For a dude that fears the robot uprising, Elon Musk is sure trying awfully hard to merge human brains with robots. His new startup, Neuralink, wants to create a neural link between humans and machines using a ‘sewing machine-like’ robot that will be able to implant ‘threads’ deep inside a human brain. Eventually. They’ve only tested it on rats so far. Or so Elon says…
In simpler terms, Neuralink is attempting to build a device that’ll allow you to control computers and phones with your brain. Although it’s technically considered a startup, the company has already started testing on rats, and right now it can ‘read’ a rat’s mind with the help of tiny electrodes placed inside rodent neurons and synapses. Now it needs approval from the US Food and Drug Administration (FDA) to start trials on humans.
Apparently, the company‘s plans to drill 8mm holes in a paralyzed human’s skull and install implants. The implants should allow subjects to control smartphones and computers. Sounds horrible? Don’t worry! Because the company plans to use lasers to drill the holes in future to reduce pain from the procedure. Yeah, that’ll help.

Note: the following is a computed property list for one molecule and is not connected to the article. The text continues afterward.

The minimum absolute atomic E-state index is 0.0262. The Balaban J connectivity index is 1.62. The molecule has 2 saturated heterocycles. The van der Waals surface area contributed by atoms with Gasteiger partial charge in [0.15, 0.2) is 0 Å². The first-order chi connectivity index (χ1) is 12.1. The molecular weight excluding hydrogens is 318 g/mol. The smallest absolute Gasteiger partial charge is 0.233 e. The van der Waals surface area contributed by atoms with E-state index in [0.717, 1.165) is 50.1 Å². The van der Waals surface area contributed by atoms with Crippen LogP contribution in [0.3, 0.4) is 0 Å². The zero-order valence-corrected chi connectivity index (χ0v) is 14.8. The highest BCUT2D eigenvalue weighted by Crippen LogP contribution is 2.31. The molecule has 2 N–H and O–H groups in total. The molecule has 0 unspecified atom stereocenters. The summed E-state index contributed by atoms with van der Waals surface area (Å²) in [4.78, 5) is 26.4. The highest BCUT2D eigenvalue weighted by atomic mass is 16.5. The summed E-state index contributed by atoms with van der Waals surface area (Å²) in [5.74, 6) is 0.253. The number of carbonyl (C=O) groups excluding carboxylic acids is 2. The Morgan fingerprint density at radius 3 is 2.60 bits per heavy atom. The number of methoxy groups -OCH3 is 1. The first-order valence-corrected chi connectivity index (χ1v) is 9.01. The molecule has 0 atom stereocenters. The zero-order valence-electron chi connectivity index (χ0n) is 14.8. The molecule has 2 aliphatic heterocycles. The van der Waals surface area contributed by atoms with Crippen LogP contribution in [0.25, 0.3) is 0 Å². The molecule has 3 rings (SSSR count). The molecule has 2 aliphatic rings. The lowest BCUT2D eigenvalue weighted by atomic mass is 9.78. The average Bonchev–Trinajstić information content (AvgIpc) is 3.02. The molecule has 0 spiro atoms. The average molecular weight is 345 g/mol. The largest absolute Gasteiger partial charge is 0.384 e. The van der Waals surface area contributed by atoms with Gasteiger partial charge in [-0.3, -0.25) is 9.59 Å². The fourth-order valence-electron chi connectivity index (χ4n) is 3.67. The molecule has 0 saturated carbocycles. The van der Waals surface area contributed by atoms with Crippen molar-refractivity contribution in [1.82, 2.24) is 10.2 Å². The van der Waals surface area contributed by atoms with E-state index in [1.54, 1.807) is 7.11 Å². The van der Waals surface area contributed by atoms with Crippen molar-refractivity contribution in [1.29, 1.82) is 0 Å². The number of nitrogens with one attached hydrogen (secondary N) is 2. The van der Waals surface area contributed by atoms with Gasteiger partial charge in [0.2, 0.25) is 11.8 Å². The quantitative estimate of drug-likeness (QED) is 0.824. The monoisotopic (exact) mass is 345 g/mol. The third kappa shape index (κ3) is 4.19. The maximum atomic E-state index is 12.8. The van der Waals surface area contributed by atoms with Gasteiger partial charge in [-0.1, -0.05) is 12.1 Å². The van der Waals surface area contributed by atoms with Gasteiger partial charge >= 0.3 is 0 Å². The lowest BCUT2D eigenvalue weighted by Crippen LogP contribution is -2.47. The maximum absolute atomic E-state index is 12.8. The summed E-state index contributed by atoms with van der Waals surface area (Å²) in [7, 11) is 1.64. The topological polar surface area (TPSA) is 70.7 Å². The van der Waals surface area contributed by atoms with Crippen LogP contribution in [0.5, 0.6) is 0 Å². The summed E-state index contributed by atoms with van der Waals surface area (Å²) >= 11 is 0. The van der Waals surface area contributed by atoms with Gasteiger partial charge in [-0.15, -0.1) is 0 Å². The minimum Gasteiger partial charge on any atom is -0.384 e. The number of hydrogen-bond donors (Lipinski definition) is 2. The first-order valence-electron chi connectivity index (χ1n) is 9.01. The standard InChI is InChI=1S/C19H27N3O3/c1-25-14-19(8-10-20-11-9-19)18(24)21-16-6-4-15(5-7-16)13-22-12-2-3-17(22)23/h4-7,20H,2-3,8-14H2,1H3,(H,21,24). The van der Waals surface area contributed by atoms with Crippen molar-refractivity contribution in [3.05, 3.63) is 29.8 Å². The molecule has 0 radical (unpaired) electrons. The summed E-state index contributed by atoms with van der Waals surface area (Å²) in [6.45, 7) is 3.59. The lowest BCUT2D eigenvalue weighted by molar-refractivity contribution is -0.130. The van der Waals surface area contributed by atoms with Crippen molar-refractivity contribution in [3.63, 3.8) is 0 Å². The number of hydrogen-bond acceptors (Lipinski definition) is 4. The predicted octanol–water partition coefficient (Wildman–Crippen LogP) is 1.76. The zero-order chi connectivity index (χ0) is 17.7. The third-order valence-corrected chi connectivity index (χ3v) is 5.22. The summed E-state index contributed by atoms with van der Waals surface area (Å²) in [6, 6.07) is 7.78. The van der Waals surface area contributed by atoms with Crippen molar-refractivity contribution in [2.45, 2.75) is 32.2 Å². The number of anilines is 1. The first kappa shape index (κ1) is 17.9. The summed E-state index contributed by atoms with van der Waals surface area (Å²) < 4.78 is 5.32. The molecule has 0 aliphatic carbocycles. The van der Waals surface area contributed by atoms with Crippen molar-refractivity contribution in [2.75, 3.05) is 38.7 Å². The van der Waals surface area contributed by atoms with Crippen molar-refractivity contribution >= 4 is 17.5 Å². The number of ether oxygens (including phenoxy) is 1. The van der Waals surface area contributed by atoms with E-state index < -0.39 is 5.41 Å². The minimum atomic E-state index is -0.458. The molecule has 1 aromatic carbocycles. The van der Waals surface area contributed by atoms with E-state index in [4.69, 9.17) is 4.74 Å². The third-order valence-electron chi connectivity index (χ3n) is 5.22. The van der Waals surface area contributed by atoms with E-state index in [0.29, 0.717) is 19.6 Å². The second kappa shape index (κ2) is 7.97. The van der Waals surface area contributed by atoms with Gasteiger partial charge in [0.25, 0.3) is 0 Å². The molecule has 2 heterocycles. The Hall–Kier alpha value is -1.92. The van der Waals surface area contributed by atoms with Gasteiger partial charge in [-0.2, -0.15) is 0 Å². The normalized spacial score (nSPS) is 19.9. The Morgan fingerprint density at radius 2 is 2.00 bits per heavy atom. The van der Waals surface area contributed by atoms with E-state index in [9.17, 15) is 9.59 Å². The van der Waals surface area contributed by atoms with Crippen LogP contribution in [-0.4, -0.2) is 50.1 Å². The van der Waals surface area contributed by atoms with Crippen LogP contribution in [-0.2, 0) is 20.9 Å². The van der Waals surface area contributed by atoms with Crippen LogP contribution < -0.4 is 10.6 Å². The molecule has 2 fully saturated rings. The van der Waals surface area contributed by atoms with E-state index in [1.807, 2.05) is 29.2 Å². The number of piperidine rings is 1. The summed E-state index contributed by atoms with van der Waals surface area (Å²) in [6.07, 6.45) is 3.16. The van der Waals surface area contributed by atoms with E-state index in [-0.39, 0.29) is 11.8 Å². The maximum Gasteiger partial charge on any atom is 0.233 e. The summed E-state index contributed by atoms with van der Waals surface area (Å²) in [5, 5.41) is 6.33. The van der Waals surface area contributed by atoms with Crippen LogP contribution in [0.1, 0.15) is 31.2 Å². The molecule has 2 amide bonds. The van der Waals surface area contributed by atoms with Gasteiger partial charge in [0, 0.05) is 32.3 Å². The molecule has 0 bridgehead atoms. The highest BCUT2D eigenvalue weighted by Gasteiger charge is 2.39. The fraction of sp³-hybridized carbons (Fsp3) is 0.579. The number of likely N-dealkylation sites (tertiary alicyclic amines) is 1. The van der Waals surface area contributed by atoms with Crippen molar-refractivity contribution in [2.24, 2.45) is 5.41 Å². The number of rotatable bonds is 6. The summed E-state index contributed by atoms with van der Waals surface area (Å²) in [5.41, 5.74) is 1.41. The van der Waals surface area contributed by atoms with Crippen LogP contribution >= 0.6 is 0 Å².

Neuralink’s brain interface
The ‘sewing machine-like’ robot that does the implanting is fitted with a 24-micron needle that is used to insert threads into the brain while avoiding important blood vessels on the brain’s surface. This thread will analyse or ‘read’ the brain’s activity and send it to a receiver (a chip) on the surface of the skull. From there it transmits wirelessly to the external ‘Link’ device.
Connecting the Link, which will likely be a wearable device, will allow for reading spikes from neurons, and for easy software or firmware updates.
As a first step, Neuralink wants subjects to control mobile phones and input devices (like a mouse and keyboard) with this device. It has also developed an iPhone app that’ll help them control an iPhone, keyboard, or mouse with gestures and (likely) thoughts. You’ll need to have threads implanted to use the app, though.
Although the concept sounds great at its core, it sounds like a far-off sci-fi concept at this stage. The company, however, hopes to start human trials in about two years so a practical implementation isn’t far off.